Japan’s Forkwell launches job search engine for coders, now ready to monetize


See the original story in Japanese.

forkwell_logoI first met up with folks from Japanese startup Garbs at Echelon 2011 in Singapore. They launched a engineer-focused social network called Forkwell back in April of that year, and subsequently unveiled the service to a crowd at our weekly salon event.

At the time I thought it was an interesting idea, but I couldn’t help but feel there was something lacking — perhaps more monetization potential. In the last year, many similar services have launched, including QiitaWantedlyJobShareGunosy Career, and Grrefer. So Garbs has had to come up with a way for its service continue to attract new users.

So the startup announced today that it has renewed its Forkwell app, and it has also launched a job search engine called Forkwell Jobs.

forkwelljobs_screenshotOn the Forkwell main site (for system developers) you can tag yourself with whatever skills you’ve acquired. Your profile will be automatically associated with your company’s profile, which is based on your own Facebook page (the service uses Facebook authentication). As a result, the service can qualitatively show you the details of practically any tech company or startup, in terms of what technological background its employees have. In short, you can see the company’s characteristics at a glance.

A company’s profile is linked to a job post on the job search engine. For developers, when you are searching for a new company to work with, you can base your choice not only on company profiles, but you can also factor in what kind of developers you’d like to work with. This is an intriguing way for workers in this field to very deliberately choose their own career path.

We heard from the startup’s co-founder and chief executive Yukihiro Ikemi, who explained more about this renewal:

When I heard the news last July that GitHub had raised $100 million, an idea came to me. They’ve acquired 3 million users worldwide. And in Japan, there are 550,000 programmers and 120,000 creators, so it’s a market that consists of about 670,000 people. So I made up my mind to have our service attract 30% of that (about 200,000 people).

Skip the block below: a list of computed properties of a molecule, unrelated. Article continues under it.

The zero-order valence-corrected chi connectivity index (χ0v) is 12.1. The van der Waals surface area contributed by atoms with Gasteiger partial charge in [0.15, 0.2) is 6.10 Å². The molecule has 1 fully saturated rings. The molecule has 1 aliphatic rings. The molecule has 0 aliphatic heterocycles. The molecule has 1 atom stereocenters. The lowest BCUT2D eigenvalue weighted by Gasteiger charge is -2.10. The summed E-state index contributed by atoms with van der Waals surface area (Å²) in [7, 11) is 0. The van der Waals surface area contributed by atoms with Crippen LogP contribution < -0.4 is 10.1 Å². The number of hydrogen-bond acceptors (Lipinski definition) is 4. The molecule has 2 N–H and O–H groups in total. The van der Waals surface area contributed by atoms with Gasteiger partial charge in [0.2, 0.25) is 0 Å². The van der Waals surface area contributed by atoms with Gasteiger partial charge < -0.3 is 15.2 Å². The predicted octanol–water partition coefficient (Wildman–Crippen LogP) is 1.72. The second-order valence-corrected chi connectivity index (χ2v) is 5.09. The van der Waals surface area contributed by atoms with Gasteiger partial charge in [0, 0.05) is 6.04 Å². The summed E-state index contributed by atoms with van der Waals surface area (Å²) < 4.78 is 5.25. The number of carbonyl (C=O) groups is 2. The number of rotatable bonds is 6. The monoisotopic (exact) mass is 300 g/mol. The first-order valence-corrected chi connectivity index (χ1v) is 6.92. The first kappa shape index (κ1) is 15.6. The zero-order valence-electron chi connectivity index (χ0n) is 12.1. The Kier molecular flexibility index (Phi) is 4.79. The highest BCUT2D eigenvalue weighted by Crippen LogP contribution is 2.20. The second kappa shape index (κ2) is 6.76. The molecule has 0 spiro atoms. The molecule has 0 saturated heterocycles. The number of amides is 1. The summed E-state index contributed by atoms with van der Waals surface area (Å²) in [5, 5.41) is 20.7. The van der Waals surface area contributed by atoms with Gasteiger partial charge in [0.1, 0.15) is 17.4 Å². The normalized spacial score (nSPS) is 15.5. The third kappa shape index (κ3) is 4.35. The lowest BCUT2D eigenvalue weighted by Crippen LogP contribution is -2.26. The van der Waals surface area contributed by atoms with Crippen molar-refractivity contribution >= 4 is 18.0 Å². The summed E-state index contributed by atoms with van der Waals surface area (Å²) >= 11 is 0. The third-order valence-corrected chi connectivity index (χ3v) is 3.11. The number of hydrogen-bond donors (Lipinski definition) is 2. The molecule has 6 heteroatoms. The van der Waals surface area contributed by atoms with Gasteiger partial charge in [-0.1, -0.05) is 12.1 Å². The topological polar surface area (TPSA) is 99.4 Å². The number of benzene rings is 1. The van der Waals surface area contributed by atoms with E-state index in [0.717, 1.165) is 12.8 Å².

Rails contributor Akira Matsuda serves the company as a director, and standout programmer Yuka Ooka is administrating the overall development of Forkwell and Forkwell Jobs. Personally, I like both services since they have been designed from the perspective of system developers.

The startup intends to add more features which allows users to put references on their online resumes. Mr. Ikemi adds:

In western countries, when you visit a company looking for a job, they will typically take a reference from your previous workplace. Many online resume services, like LinkedIn, have features like recommendations or endorsements from past colleagues. However, in Japan, personnel management typically relies only on your resume or what you’ve said in the interview. In order to help companies find more fitting people, and help system developers find a more appropriate workplace, we’d like to develop a system that encourages people to use references when finding a new job or new talent.

Garbs was launched back in January of 2011. It raised an undisclosed amount of investment from CyberAgent Ventures back in November of 2011, and 60 million ($611,000) from Nippon Venture Capital. To date, the startup has introduced Social Job Posting, which allows you to add a job posting tab on your Facebook fan page, and an iOS app to keep you updated with the latest study meeting events.